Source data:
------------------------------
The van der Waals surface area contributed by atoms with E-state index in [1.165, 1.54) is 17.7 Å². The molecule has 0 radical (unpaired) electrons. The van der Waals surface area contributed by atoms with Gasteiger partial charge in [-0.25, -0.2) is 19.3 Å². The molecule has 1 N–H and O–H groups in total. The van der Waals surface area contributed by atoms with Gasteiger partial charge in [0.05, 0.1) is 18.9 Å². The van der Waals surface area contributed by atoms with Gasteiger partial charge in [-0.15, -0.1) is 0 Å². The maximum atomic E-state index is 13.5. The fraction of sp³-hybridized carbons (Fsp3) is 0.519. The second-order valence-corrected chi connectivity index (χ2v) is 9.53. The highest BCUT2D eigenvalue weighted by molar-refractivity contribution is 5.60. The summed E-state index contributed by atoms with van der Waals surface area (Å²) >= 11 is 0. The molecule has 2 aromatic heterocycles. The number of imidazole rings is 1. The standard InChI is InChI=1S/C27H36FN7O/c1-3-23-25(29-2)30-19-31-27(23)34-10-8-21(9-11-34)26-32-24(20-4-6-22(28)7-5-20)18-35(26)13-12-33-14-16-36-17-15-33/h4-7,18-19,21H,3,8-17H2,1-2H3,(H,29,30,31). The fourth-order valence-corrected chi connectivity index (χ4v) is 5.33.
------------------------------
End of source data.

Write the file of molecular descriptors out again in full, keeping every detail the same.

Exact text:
The van der Waals surface area contributed by atoms with E-state index in [1.165, 1.54) is 17.7 Å². The molecule has 0 radical (unpaired) electrons. The van der Waals surface area contributed by atoms with Gasteiger partial charge in [-0.25, -0.2) is 19.3 Å². The molecule has 1 N–H and O–H groups in total. The van der Waals surface area contributed by atoms with Gasteiger partial charge in [0.05, 0.1) is 18.9 Å². The van der Waals surface area contributed by atoms with Gasteiger partial charge in [-0.15, -0.1) is 0 Å². The maximum atomic E-state index is 13.5. The fraction of sp³-hybridized carbons (Fsp3) is 0.519. The second-order valence-corrected chi connectivity index (χ2v) is 9.53. The highest BCUT2D eigenvalue weighted by molar-refractivity contribution is 5.60. The summed E-state index contributed by atoms with van der Waals surface area (Å²) >= 11 is 0. The molecule has 2 aromatic heterocycles. The number of imidazole rings is 1. The standard InChI is InChI=1S/C27H36FN7O/c1-3-23-25(29-2)30-19-31-27(23)34-10-8-21(9-11-34)26-32-24(20-4-6-22(28)7-5-20)18-35(26)13-12-33-14-16-36-17-15-33/h4-7,18-19,21H,3,8-17H2,1-2H3,(H,29,30,31). The fourth-order valence-corrected chi connectivity index (χ4v) is 5.33.